Description: this design was created for very special occasions when Calderon needs to show an air of authority like new measures against the common cold or announce when a lady that was raped by soldiers in reality had gastritis.

Analysis: So, I believe the idea is that he got into power to be the doctor of Mexico’s illnesses. He was going to cure all of Mexico’s sicknesses. But actually the only thing he really does is take measures against little problems, the big ones are still there.

In real life, he’s given a speech about the drug war where he’s metaphorically worn a doctor’s coat. I will paste a small passage from an online news article that talks about this speech. It’s all in spanish but if you use google translator most of it makes sense…which is actually what I did. So below you can read some of it.

 

Here’s the link to a news article addressing this speech.

http://www.eluniversal.com.mx/columnas/71965.html

 

Calderónmetaphorically put a white coat to speak of the famous war against drugs.

He responds well to Javier Moreno of the country on whether imagined the magnitude of the problem:

‘When I came to the presidency, his reach was no longer tenable. I got to the theater knowing that the patient had a very serious condition, but when opened, we realized it was invaded by many places and had to heal at any cost.

At first strange parallelism. Well, in war and there is blood in the operating room, right? Sometimes a lot … And dead, as we have in Mexico.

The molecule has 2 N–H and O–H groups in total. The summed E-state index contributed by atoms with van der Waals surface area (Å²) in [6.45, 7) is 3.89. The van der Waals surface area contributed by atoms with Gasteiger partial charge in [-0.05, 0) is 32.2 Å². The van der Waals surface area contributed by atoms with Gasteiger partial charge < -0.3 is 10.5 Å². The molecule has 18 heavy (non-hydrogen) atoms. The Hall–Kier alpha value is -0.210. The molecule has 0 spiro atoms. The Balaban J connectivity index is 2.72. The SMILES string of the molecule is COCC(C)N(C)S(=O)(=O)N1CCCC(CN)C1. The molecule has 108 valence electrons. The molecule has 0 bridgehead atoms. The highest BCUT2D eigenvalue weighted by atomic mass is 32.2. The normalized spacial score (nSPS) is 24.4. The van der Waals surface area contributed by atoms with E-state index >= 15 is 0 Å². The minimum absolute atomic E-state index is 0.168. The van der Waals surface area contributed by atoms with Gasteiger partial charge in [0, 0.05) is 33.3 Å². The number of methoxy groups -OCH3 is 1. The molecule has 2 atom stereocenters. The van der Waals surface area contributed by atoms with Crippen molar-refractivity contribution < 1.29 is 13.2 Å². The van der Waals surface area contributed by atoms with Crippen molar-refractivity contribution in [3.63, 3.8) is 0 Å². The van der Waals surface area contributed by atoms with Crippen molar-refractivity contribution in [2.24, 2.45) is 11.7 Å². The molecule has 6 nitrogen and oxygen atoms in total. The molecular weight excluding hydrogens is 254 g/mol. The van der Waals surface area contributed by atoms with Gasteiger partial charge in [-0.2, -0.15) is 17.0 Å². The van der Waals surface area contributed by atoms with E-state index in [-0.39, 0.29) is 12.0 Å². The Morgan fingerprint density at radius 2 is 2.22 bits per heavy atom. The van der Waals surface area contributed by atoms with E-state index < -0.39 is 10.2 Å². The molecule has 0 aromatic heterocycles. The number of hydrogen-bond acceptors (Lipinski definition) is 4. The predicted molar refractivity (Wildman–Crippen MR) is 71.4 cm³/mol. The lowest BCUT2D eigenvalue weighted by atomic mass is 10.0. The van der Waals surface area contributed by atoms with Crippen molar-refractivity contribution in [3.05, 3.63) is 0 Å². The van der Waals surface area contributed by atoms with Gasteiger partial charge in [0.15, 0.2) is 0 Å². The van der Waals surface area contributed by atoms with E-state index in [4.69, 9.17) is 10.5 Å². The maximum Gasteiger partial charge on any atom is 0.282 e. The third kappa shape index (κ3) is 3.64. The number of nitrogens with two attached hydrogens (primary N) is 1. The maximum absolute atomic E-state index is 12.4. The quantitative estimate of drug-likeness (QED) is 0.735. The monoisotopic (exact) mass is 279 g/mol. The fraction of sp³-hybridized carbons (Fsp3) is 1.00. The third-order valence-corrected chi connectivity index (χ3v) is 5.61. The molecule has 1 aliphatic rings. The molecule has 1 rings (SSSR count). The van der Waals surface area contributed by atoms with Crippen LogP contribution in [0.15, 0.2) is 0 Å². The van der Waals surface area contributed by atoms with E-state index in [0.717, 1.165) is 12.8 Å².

Still, Dr. Calderon is confident that the patient-country-cancer drug save.

Note: you did not say that we are winning but not enough, famous phrase from his attorney, assistant operation, Eduardo Medina Mora. The diagnosis of the chief surgeon of the nation state is less optimistic: we will win, he says. When? What cost? After many chemotherapies, radiation, operations? Who knows?

-By Katia D´ Artigues
16 June 2008

 

So Calderon, to sum it up, believes that Mexico has the right strategy and the exact cure and will of course win this war, while others continue question.

4.) The following cartoon down is the image of Calderon in a Catholic priest outfit. This title says something like: Cassock for the Gala. A cassock is “an item of clerical clothing, is an ankle-length robe worn by clerics of the Roman Catholic Church.” (wikipedia)

 

Description: Perfect when there are events organized by the Vatican. But the Pope doesn’t feel like coming.

 

Analysis: The picture here is that Calderon is very moralist (in his speeches). He tends to preach (to the Mexicans) just like the priests would do to a congregation.